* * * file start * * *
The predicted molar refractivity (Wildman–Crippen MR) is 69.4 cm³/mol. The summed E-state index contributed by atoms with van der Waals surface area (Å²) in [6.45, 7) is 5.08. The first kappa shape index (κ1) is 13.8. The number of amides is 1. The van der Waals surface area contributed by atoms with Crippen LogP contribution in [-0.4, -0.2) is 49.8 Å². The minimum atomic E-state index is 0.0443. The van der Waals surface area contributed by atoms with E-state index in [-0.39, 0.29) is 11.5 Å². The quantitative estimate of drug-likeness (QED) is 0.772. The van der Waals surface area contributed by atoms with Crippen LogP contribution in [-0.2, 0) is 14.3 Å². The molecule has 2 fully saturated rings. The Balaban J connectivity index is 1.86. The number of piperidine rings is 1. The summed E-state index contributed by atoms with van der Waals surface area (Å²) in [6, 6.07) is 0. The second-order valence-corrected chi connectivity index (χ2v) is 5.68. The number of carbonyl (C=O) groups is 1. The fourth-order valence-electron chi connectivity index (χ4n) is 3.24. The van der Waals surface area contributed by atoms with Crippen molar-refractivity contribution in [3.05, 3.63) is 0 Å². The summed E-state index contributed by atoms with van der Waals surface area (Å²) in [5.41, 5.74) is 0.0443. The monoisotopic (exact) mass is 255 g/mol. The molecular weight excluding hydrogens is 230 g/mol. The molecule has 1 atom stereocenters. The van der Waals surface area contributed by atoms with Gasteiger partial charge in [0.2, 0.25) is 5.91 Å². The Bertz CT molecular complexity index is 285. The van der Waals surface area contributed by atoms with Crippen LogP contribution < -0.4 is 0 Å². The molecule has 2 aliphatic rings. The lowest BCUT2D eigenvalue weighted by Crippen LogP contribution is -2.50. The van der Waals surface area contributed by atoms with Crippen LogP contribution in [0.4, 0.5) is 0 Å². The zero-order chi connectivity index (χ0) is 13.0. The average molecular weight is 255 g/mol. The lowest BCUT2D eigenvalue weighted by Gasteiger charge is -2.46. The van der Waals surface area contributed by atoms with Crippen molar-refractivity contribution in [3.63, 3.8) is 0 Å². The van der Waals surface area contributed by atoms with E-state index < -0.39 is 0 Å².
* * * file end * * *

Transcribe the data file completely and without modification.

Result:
The predicted molar refractivity (Wildman–Crippen MR) is 69.4 cm³/mol. The summed E-state index contributed by atoms with van der Waals surface area (Å²) in [6.45, 7) is 5.08. The first kappa shape index (κ1) is 13.8. The number of amides is 1. The van der Waals surface area contributed by atoms with Crippen LogP contribution in [-0.4, -0.2) is 49.8 Å². The minimum atomic E-state index is 0.0443. The van der Waals surface area contributed by atoms with E-state index in [-0.39, 0.29) is 11.5 Å². The quantitative estimate of drug-likeness (QED) is 0.772. The van der Waals surface area contributed by atoms with Crippen LogP contribution in [-0.2, 0) is 14.3 Å². The molecule has 2 fully saturated rings. The Balaban J connectivity index is 1.86. The number of piperidine rings is 1. The summed E-state index contributed by atoms with van der Waals surface area (Å²) in [6, 6.07) is 0. The second-order valence-corrected chi connectivity index (χ2v) is 5.68. The number of carbonyl (C=O) groups is 1. The fourth-order valence-electron chi connectivity index (χ4n) is 3.24. The van der Waals surface area contributed by atoms with Crippen molar-refractivity contribution in [3.05, 3.63) is 0 Å². The summed E-state index contributed by atoms with van der Waals surface area (Å²) in [5.41, 5.74) is 0.0443. The monoisotopic (exact) mass is 255 g/mol. The molecular weight excluding hydrogens is 230 g/mol. The molecule has 1 atom stereocenters. The van der Waals surface area contributed by atoms with Gasteiger partial charge in [0.2, 0.25) is 5.91 Å². The Bertz CT molecular complexity index is 285. The van der Waals surface area contributed by atoms with Crippen LogP contribution < -0.4 is 0 Å². The molecule has 2 aliphatic rings. The lowest BCUT2D eigenvalue weighted by Crippen LogP contribution is -2.50. The van der Waals surface area contributed by atoms with Crippen LogP contribution in [0.4, 0.5) is 0 Å². The zero-order chi connectivity index (χ0) is 13.0. The average molecular weight is 255 g/mol. The lowest BCUT2D eigenvalue weighted by Gasteiger charge is -2.46. The van der Waals surface area contributed by atoms with Crippen molar-refractivity contribution in [3.63, 3.8) is 0 Å². The van der Waals surface area contributed by atoms with E-state index < -0.39 is 0 Å².